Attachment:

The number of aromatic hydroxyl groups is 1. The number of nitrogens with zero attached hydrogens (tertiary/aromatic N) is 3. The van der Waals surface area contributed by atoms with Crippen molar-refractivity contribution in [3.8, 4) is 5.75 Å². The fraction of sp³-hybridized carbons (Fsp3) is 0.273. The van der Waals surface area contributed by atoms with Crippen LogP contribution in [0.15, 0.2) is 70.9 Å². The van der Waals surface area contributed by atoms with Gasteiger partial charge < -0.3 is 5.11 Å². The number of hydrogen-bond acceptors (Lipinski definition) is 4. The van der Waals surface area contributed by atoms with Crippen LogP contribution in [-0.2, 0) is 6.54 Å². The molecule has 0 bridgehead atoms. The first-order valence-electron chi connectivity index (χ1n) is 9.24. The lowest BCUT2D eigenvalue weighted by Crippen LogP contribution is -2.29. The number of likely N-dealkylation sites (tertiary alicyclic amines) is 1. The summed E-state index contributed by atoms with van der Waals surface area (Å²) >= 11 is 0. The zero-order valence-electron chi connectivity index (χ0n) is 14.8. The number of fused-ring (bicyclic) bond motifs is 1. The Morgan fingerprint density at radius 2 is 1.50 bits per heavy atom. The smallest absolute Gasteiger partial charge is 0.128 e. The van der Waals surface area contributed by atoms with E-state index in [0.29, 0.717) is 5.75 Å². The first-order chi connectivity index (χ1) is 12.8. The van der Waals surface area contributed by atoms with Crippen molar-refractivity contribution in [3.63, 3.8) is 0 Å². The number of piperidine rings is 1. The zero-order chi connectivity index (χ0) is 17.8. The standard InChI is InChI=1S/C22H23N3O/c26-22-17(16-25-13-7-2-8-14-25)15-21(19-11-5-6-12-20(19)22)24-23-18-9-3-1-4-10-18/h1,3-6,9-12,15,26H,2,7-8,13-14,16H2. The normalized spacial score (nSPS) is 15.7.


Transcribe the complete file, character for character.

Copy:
The number of aromatic hydroxyl groups is 1. The number of nitrogens with zero attached hydrogens (tertiary/aromatic N) is 3. The van der Waals surface area contributed by atoms with Crippen molar-refractivity contribution in [3.8, 4) is 5.75 Å². The fraction of sp³-hybridized carbons (Fsp3) is 0.273. The van der Waals surface area contributed by atoms with Crippen LogP contribution in [0.15, 0.2) is 70.9 Å². The van der Waals surface area contributed by atoms with Gasteiger partial charge < -0.3 is 5.11 Å². The number of hydrogen-bond acceptors (Lipinski definition) is 4. The van der Waals surface area contributed by atoms with Crippen LogP contribution in [-0.2, 0) is 6.54 Å². The molecule has 0 bridgehead atoms. The first-order valence-electron chi connectivity index (χ1n) is 9.24. The lowest BCUT2D eigenvalue weighted by Crippen LogP contribution is -2.29. The number of likely N-dealkylation sites (tertiary alicyclic amines) is 1. The summed E-state index contributed by atoms with van der Waals surface area (Å²) >= 11 is 0. The zero-order valence-electron chi connectivity index (χ0n) is 14.8. The number of fused-ring (bicyclic) bond motifs is 1. The Morgan fingerprint density at radius 2 is 1.50 bits per heavy atom. The smallest absolute Gasteiger partial charge is 0.128 e. The van der Waals surface area contributed by atoms with E-state index in [0.29, 0.717) is 5.75 Å². The first-order chi connectivity index (χ1) is 12.8. The van der Waals surface area contributed by atoms with Crippen molar-refractivity contribution in [3.63, 3.8) is 0 Å². The number of piperidine rings is 1. The zero-order chi connectivity index (χ0) is 17.8. The standard InChI is InChI=1S/C22H23N3O/c26-22-17(16-25-13-7-2-8-14-25)15-21(19-11-5-6-12-20(19)22)24-23-18-9-3-1-4-10-18/h1,3-6,9-12,15,26H,2,7-8,13-14,16H2. The normalized spacial score (nSPS) is 15.7.